It is a beautiful story unfolding before us, but right now, we’re in the middle.  The part in between being called and being home. So where does our mission begin?  It begins with prayer. Prayer is our conversation with God, admonishing him, asking for repentance, lifting up concerns, and seeking his will.  Paul tells us that we should pray repetitively or without ceasing (2 Thes 5:17) constantly thanking Him, seeking His word, and listening for His voice.  It is the best way to align ourselves with his will for our lives. These are everyday acts of spiritual warriors, the same as someone who runs or lifts every day in preparation for a marathon.  In Acts 9, Saul is blinded when He sees Jesus Christ standing before him on the Road to Damascus, but it is Ananias, a man most likely practicing his faith in his hometown, that is called to a great mission.  Risking his life to go before the Christian persecutor, he speaks to him, ““Brother Saul, the Lord—Jesus, who appeared to you on the road as you were coming here—has sent me so that you may see again and be filled with the Holy Spirit.” With these words, the course of Paul’s life and Christianity are forever changed.

For some of us, our mission will lead us to a foreign country, a great stage, or into a dramatic change of circumstance; however, we are all called to be faithful, seeking opportunities for God to use us as a vessel to speak peace and hope into the lives of those around us in the present; Many lives are lived, fearing God and keeping his commandments, in hometowns before neighbors, coworkers, or fellow students, a task that is can be ironically harder. We continually pray for those who are within our reach and influence, attuning ourselves to the will of God.  When we are faithful, we most assuredly will be ready for the harder things God calls us to as we will reach out and unabashedly share His Kingdom, leaving behind our ego, leaving behind our reputation, and even leaving behind our lives – in a moment or daily, knowing our mission is met.

-Aaron Winner

Thank you, Aaron for writing this week!  We did miss you at FUEL, but we are thankful for your continued commitment to God’s mission in your life.  Aaron recently shared his newest recorded song: How Great You Are.  Thank you for pointing us to the One who is Great!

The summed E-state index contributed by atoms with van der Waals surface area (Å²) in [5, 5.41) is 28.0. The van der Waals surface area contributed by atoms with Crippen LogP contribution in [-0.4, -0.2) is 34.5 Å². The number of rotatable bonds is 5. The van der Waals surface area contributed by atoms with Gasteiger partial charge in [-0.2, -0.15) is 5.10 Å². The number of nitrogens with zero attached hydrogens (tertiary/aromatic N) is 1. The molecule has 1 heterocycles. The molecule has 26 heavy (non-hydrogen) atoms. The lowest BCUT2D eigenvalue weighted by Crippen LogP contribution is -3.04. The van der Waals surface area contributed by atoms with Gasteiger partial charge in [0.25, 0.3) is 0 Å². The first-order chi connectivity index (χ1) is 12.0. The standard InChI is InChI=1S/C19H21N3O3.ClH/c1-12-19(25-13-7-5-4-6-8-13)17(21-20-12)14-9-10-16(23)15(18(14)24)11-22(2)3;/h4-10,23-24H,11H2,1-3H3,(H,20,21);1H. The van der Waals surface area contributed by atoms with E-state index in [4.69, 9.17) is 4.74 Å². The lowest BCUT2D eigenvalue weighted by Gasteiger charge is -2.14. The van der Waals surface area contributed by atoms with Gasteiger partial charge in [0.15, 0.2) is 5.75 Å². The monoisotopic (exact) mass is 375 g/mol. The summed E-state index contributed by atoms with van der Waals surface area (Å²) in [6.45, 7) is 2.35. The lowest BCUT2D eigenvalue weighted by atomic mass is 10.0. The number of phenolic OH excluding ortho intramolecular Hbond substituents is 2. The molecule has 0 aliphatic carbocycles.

A Chosen Instrument

Acts 9-12

acts 9

Thursday, June 8

Saul fought Christ in every way possible throughout his life up until this point.  He was the most unlikely Jesus follower.  He loved God and served God and thought he was doing His will.  But he thought that Jesus had been a false teacher and liar and that everyone who followed and spread Jesus’ teachings needed to be stopped.  There are people today who think they are doing God’s will but instead are ignorant of the truth, possibly because, like Saul, they don’t understand who Jesus is.

 

And then came the light!  Following the spectacular flash of light and the great voice of Jesus, Saul was led to Damascus where he was blind and did not eat or drink for three days.   I imagine this was a time of tremendous wrestling and questioning and perhaps doubting everything that he thought he had known about his whole life’s work and about Jesus.

 

Enter Ananias.  In a vision, Ananias, a follower of Jesus, is given specific directions to find Saul and place his hands on him to heal him.  Ananias answers, telling the Lord what a bad guy Saul is and how dangerous this could be.  Has the Lord ever tried to send you in one direction and instead you had your list of reasons why it didn’t make sense?  God’s work and His will doesn’t always make sense to us, and it doesn’t ‘have’ to make sense.  Our list of excuses and reasoning is worth nothing in comparison to God’s plan and desire for us.  So the patient Lord once again told Ananias, “This man (Saul) is my chosen instrument to carry my name before the Gentiles and their kings and before the people of Israel.”  (Acts 9:15).  How might you also be the Lord’s chosen instrument?  To whom has he prepared and designed you to carry His name?  Perhaps not to kings, but maybe to your neighbor and facebook friends and co-workers?

 

So, with no more excuses left, Ananias went to Saul and placed his hands on him to give him sight.  Ananias told Saul he would be filled with the Holy Spirit.  With the Lord’s powerful light, three days spent questioning what he had thought he had known, and Ananias’ faithful intervention, Saul realized the mistake he had made in his life and he was healed and baptized.  Just like Saul, anyone can change their life and follow Jesus.  God can set anyone straight.  Keep praying for those fighting against Christ and consider how He wants you to carry His name to others?

-Jason Railton

%d bloggers like this: